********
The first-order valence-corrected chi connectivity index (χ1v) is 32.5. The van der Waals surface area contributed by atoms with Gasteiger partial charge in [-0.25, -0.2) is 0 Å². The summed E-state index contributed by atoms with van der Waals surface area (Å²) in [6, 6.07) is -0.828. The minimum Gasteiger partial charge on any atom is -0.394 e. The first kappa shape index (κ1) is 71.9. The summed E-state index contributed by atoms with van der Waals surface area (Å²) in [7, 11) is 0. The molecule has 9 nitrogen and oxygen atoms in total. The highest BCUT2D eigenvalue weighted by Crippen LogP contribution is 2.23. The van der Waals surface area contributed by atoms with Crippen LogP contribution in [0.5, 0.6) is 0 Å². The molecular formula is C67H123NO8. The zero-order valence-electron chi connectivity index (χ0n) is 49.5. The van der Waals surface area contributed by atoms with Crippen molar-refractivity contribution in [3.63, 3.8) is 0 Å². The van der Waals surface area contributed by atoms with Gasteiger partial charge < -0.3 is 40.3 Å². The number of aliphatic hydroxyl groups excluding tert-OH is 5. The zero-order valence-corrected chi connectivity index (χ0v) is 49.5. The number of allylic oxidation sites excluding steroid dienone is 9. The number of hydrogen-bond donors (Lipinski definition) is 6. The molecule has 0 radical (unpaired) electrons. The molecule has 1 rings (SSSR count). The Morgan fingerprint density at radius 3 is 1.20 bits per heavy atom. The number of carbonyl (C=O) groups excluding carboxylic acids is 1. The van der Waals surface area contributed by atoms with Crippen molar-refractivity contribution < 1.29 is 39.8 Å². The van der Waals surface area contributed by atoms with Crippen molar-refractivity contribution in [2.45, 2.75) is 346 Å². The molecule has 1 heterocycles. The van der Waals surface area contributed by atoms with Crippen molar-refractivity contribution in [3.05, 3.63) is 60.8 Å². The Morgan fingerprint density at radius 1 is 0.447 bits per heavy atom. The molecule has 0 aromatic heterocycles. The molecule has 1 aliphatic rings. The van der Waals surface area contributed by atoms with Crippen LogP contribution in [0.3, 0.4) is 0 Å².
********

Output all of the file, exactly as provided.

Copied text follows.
The first-order valence-corrected chi connectivity index (χ1v) is 32.5. The van der Waals surface area contributed by atoms with Gasteiger partial charge in [-0.25, -0.2) is 0 Å². The summed E-state index contributed by atoms with van der Waals surface area (Å²) in [6, 6.07) is -0.828. The minimum Gasteiger partial charge on any atom is -0.394 e. The first kappa shape index (κ1) is 71.9. The summed E-state index contributed by atoms with van der Waals surface area (Å²) in [7, 11) is 0. The molecule has 9 nitrogen and oxygen atoms in total. The highest BCUT2D eigenvalue weighted by Crippen LogP contribution is 2.23. The van der Waals surface area contributed by atoms with Crippen LogP contribution in [0.5, 0.6) is 0 Å². The molecular formula is C67H123NO8. The zero-order valence-electron chi connectivity index (χ0n) is 49.5. The van der Waals surface area contributed by atoms with Crippen molar-refractivity contribution in [3.63, 3.8) is 0 Å². The van der Waals surface area contributed by atoms with Gasteiger partial charge < -0.3 is 40.3 Å². The number of aliphatic hydroxyl groups excluding tert-OH is 5. The zero-order valence-corrected chi connectivity index (χ0v) is 49.5. The number of allylic oxidation sites excluding steroid dienone is 9. The number of hydrogen-bond donors (Lipinski definition) is 6. The molecule has 0 radical (unpaired) electrons. The molecule has 1 rings (SSSR count). The Morgan fingerprint density at radius 3 is 1.20 bits per heavy atom. The number of carbonyl (C=O) groups excluding carboxylic acids is 1. The van der Waals surface area contributed by atoms with Crippen molar-refractivity contribution < 1.29 is 39.8 Å². The van der Waals surface area contributed by atoms with Crippen molar-refractivity contribution in [2.45, 2.75) is 346 Å². The molecule has 1 heterocycles. The van der Waals surface area contributed by atoms with Crippen molar-refractivity contribution in [3.05, 3.63) is 60.8 Å². The Morgan fingerprint density at radius 1 is 0.447 bits per heavy atom. The molecule has 0 aromatic heterocycles. The molecule has 1 aliphatic rings. The van der Waals surface area contributed by atoms with Crippen LogP contribution in [0.3, 0.4) is 0 Å².